By Shawn Xu, International Expansion at Square
Not every company will require a formal "international launch", as their products are inherently global (e.g. Coursera's content can be accessed anywhere). It's more apt to consider this "international growth". I've worked on international growth at a company like this, and they require a different strategy toolkit.
For companies that do need to conduct an actual launch - a lot goes into making sure a product is ready for public release in a new country. Before we even talk about the actual product itself, there are a number of business requirements that are mission-critical.
You need to ensure that you have the correct legal entity structure in place, and that your products have undergone a thorough legal review. Some products will require a regulatory license - depending on the type of technology, this can also require significant lead time and negotiation. For technology that is new and has never been seen in the world before - you can expect a very rigorous and lengthy audit process that will require you to build various coalitions of support.
Once the legal issues are resolved, you need to build the right team to best support the launch and ramp up growth. First and foremost, you need to select the right Country Manager. A local hire usually yields best results - they know the market best. If your founding country team includes any employees from your HQ country that are not citizens of the new country you are launching in, you will need significant lead time to complete the work for a secondment. If you have employees working in the country at all, you need to conform with local laws regarding work authorization, visas, compensation, benefits, and tax.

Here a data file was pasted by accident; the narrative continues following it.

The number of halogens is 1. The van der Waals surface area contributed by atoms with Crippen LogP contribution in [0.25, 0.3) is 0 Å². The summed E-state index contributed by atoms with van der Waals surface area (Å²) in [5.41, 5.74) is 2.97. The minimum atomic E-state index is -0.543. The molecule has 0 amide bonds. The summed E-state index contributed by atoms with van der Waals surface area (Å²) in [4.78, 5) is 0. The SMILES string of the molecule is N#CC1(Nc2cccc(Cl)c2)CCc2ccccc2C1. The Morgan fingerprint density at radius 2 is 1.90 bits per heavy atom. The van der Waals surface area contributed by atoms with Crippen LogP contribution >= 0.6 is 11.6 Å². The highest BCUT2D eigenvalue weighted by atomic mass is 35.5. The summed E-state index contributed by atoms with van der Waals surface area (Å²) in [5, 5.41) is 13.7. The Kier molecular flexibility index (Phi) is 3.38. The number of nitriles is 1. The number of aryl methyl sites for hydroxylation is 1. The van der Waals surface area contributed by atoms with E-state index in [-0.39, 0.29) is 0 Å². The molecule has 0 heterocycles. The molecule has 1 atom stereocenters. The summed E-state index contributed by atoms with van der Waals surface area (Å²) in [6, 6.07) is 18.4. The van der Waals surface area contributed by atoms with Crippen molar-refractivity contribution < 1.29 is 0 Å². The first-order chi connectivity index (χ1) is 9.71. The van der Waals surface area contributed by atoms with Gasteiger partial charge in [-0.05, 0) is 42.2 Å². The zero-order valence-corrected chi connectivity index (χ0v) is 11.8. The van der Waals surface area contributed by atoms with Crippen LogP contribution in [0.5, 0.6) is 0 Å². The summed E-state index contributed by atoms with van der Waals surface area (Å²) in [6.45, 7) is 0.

Before launch, your country team needs to have the right go-to-market strategy in place. You should have a clear understanding of how to win - from product pricing to customer acquisition to public relations and more. You should already have identified and started negotiations with your target partners (e.g. distributors, retail, etc). You should have clearly measurable milestones, and the right infrastructure in place to determine whether or not you are on track with your growth plan.
When it comes to the product itself, you need to be highly confident that it is sufficiently localized for the market. A localization team should be intimately involved in both the initial product development phase as well as the final QA phase. To be clear, localization is more than just direct translation - they should be consulted on content creation as well (e.g. product name should resonate & messaging should make sense to locals). Country-specific requirements should be addressed (e.g. Uber must be able to accept mobile wallets or cash in India). Best practice for product readiness would be to run a multi-phase pilot with a limited number of customers with defined entrance and exit criteria - this ensures that as many bugs (either product-related, localization-related, or both) are resolved as possible.
Following the steps above should give sufficient confidence to launch your product in a new market. Sustained success will draw upon the "international growth" strategy toolkit referenced earlier.